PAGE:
So, the mayhem of Black Friday has passed. Can I just put out a cheer for those businesses who chose to ignore the whole thing or do something different — honourable mention to Lift in Southwold who gave 20% of proceeds that day to Shelter, and 200 Degrees Coffee locally to me who gave a free lid with every takeaway coffee.
Even if you’re like me and have celebrated one or two Christmas Days before, then there’ll still be someone asking what’s on your list. So, given that I’ve done a few book lists throughout the year, I thought I might help you out with a few Christmas suggestions to get the grey cells ticking over during the festive period. Here’s five to get your list underway.
I love Seth Godin, his view on the world and on marketing. Anyone who preaches that marketing should be grounded in empathy and generosity gets my vote. I think he challenges us to really embrace authenticity and honesty, which smaller businesses are definitely well placed to act on. I think although he writes about new channels and techniques, his thinking is rooted in what some might consider old school values. And I’m all for that.
I heard James interviewed on a podcast recently and was fascinated by some of his techniques. Particularly when you run your own business, and there is always something to do, then not getting overwhelmed and ending up not doing much is hard. I’d make reading James’ book a habit to get into and adopt at least one of his techniques and see how you get on. What’s great is that his theory is based on real change is the result of adding up the effects of lots of smaller, simpler changes. So, five press-ups a day for 365 days is better than doing 100 on day 1 and then never again — one for the new gym bunnies to remember in January.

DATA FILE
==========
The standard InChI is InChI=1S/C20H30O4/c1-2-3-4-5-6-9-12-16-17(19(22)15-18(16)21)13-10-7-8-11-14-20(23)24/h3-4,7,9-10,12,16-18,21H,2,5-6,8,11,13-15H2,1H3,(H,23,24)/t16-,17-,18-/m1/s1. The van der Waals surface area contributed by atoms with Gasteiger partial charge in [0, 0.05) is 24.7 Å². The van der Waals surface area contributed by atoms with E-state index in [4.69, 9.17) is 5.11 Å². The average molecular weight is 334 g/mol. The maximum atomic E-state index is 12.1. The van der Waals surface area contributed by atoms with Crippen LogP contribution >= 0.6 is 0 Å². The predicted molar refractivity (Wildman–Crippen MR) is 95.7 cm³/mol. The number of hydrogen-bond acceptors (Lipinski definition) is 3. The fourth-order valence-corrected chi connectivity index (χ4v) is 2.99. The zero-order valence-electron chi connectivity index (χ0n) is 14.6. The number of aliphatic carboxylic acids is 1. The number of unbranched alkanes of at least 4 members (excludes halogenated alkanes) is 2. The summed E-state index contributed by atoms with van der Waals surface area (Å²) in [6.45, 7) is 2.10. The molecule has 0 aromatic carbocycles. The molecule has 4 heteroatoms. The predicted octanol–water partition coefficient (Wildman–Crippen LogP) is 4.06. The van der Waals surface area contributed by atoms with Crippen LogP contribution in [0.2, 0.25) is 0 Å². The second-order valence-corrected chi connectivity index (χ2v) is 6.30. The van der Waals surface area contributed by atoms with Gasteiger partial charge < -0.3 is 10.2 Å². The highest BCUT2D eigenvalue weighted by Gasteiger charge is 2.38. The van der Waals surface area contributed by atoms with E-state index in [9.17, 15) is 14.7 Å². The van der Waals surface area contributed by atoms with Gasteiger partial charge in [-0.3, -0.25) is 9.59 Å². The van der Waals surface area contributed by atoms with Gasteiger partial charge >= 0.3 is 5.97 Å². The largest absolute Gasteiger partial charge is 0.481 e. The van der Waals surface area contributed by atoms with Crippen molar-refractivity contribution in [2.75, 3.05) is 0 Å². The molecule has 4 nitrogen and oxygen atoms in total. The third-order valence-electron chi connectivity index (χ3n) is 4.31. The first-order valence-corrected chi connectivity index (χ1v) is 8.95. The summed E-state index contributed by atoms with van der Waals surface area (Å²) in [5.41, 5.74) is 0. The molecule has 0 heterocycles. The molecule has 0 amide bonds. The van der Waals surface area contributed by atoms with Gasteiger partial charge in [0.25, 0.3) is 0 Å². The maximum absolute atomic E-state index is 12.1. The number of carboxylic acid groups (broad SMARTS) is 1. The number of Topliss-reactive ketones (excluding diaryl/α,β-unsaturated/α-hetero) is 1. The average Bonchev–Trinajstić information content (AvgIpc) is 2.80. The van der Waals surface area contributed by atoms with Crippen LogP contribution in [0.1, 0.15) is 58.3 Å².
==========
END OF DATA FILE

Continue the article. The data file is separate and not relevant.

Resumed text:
If you want an actual book, you’ll have to wait till next year, but the eBook version is available now. Fascinating premise and I certainly think that the future might be smaller in many sectors. Just look at the casualties on the average High Street. These are massive businesses that are just not able to adapt to the shifting sands of consumer expectations. As a business of one then I’m really intrigued in what he has to say. Will it be scaleable to maybe two or three of you? World domination is not the aim for all of us.
Talk Triggers: The Complete Guide to Creating Customers with Word of Mouth by Jay Baer and Daniel Lemin
I love the line in this that “same is lame”. You’ll only drive customer conversations if you’ve got something different for people to talk about. Not rocket science, but then the best ideas often aren’t. If we’re going to make smaller businesses viable, then conversations are vital. And you’ve got to give people something good to talk about. They even give you a formula to make it happen. Worth a shot?
I wrote a post inspired by Ingrid’s TED talk earlier in the year. It’s probably the most joyful TED talk I’ve ever watched. Her book has a secondary title “the surprising power of ordinary things to create extraordinary happiness”. Now, that’s something I can buy into as a principle for 2019. I think we’ll see mindfulness move us into looking at how the ordinary is not that ordinary at all when it’s had some thought applied to it. If Santa brings me nothing else, then this is the one for me. Although I do know that there’s already a copy of Michelle Obama’s book heading my way. That’s not a bad thing for Christmas Day either.
So, tell me, what’s on your list for new books for this Christmas? What should I add to my list? And as another thought, while for research these links will take you through to Amazon, please do try and support your local bookstore if you still have one. Failing that, then there’s Amazon Smile that means a charity benefits a little.